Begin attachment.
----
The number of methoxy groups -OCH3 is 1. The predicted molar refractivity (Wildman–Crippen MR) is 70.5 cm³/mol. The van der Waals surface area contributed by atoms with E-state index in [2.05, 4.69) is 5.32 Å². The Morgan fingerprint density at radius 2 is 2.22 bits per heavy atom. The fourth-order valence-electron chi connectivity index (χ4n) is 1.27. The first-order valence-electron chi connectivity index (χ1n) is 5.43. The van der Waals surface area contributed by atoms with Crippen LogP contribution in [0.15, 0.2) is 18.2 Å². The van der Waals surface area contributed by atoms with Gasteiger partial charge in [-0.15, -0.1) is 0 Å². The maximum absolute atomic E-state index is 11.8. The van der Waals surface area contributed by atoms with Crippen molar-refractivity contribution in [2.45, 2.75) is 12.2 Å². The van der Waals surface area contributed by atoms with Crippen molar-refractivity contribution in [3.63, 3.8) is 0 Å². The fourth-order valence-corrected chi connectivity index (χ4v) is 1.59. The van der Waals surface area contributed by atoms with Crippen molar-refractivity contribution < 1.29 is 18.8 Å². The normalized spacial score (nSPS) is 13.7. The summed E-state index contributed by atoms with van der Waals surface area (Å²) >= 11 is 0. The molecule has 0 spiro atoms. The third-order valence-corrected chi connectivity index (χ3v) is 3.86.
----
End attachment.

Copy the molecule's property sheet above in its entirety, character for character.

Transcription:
The number of methoxy groups -OCH3 is 1. The predicted molar refractivity (Wildman–Crippen MR) is 70.5 cm³/mol. The van der Waals surface area contributed by atoms with E-state index in [2.05, 4.69) is 5.32 Å². The Morgan fingerprint density at radius 2 is 2.22 bits per heavy atom. The fourth-order valence-electron chi connectivity index (χ4n) is 1.27. The first-order valence-electron chi connectivity index (χ1n) is 5.43. The van der Waals surface area contributed by atoms with Crippen LogP contribution in [0.15, 0.2) is 18.2 Å². The van der Waals surface area contributed by atoms with Gasteiger partial charge in [-0.15, -0.1) is 0 Å². The maximum absolute atomic E-state index is 11.8. The van der Waals surface area contributed by atoms with Crippen molar-refractivity contribution in [2.45, 2.75) is 12.2 Å². The van der Waals surface area contributed by atoms with Crippen molar-refractivity contribution in [3.63, 3.8) is 0 Å². The fourth-order valence-corrected chi connectivity index (χ4v) is 1.59. The van der Waals surface area contributed by atoms with Crippen molar-refractivity contribution < 1.29 is 18.8 Å². The normalized spacial score (nSPS) is 13.7. The summed E-state index contributed by atoms with van der Waals surface area (Å²) >= 11 is 0. The molecule has 0 spiro atoms. The third-order valence-corrected chi connectivity index (χ3v) is 3.86.